[jcifs] Re: SmbException in jcifs-1.2.7
Michael B Allen
mba2000 at ioplex.com
Thu Jan 5 18:33:47 GMT 2006
On Thu, 5 Jan 2006 10:04:14 +0000 (UTC)
Rainer Buss <rainer.buss at rbconsult.de> wrote:
> The machine serving the remote directories, we are accessing, is
> always up, but sometimes there seem to be network problems
> or there may be problems with concurrent accesses ?
JCIFS is specifically designed for "concurrent access". But if
your network is flakey, increase your loglevel to 2 (should be ok in
production) and see if you're getting any timeouts. If so you might want
to look into the responseTimeout property.
> Could you please answer the following questions:
> Is each instantiation of SmbFile a new (system-) mount in jcifs ?
No. Mounts that connect to the same share are shared. Sessions that use
the same creds are shared. Transports to the same server are shared. But
the ssnLimit property limits the number of sessions on a transport. For
example if ssnLimit is set to 1 a new transport (and thus session and
thus mount) will be created for each SmbFile.
> Is this (system-)mount closed after life cycle of SmbFile instance ?
A mount is closed when the underlying session is closed. A session is
closed when the underlying transport is closed. A transport is closed
after no activity for soTimeout milliseconds (default 15000) or if a
transport error occurs.
> Is the number of parallel mounts on the same remote directory a problem ?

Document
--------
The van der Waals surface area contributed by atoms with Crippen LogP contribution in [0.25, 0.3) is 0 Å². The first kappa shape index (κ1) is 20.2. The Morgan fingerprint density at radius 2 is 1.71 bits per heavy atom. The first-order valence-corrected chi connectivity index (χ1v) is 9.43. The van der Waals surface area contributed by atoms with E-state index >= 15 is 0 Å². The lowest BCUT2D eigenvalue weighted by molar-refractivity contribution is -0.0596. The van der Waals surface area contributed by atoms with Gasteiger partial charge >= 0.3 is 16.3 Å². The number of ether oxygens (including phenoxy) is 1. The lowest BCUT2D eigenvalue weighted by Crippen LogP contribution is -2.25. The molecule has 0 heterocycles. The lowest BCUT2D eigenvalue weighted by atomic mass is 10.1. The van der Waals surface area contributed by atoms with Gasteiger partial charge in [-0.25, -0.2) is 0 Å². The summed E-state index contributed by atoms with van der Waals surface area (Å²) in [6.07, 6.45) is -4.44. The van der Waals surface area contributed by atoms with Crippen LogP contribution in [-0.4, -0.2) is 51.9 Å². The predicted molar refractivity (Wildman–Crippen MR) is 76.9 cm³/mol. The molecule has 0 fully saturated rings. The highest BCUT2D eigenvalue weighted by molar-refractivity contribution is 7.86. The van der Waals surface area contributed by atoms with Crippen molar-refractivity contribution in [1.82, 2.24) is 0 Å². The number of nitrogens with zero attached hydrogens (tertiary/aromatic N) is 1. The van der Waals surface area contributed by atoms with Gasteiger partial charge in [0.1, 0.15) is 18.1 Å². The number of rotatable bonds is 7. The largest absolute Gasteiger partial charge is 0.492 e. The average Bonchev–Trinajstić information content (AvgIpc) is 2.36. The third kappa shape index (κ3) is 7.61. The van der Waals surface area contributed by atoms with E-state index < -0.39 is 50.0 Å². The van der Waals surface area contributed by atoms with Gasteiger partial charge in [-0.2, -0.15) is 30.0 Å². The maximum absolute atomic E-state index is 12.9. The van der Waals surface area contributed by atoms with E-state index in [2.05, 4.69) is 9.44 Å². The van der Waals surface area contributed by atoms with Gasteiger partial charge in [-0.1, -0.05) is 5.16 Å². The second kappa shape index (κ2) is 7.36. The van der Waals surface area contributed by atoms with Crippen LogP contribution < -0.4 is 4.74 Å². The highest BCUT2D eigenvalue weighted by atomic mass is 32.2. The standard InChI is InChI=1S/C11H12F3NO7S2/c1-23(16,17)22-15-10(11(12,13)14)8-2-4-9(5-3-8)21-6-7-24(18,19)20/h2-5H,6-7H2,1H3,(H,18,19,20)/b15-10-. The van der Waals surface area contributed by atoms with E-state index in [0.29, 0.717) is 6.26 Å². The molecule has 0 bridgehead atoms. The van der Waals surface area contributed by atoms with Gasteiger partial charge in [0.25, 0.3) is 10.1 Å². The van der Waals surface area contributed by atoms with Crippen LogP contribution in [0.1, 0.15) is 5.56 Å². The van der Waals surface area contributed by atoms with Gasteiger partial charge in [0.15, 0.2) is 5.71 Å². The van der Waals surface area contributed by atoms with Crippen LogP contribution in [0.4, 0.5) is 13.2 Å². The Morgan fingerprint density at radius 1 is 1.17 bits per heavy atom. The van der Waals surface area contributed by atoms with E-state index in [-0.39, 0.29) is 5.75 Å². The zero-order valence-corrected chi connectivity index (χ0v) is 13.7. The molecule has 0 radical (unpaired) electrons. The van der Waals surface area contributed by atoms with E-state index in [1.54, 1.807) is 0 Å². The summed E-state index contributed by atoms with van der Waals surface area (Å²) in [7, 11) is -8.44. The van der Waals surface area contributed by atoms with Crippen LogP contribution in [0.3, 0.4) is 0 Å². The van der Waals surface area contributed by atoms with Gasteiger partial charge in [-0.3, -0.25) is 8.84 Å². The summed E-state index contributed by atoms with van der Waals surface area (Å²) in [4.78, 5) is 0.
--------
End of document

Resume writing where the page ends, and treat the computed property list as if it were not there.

No. Or at least it should not be. There is a known deadlock caused when
a session tries to logoff at the same time one is trying to setup but
AFAIK only one user has been able to trigger it using a test environment
designed to stress the system.
> When we create a global SmbFile - instance for a directory, is
> directory.list() actual for each access or is there a delay.
I don't know what you mean. There should be no "delay". If the directory
is large (e.g. 15000 items) it could talk a while depending on network
 One thing that greatly slows performance of JCIFS is attribute
expiration. If for example you list a large directory over a slow network
and it takes longer than attExpirationPeriod milliseconds (default
5000), querying attributes like getLength(), exists(), isDirectory(),
etc will cause the client to re-communicate with the server. Setting
a high attrExpirationPeriod can increase performance several orders of
magnitude in certain conditions.
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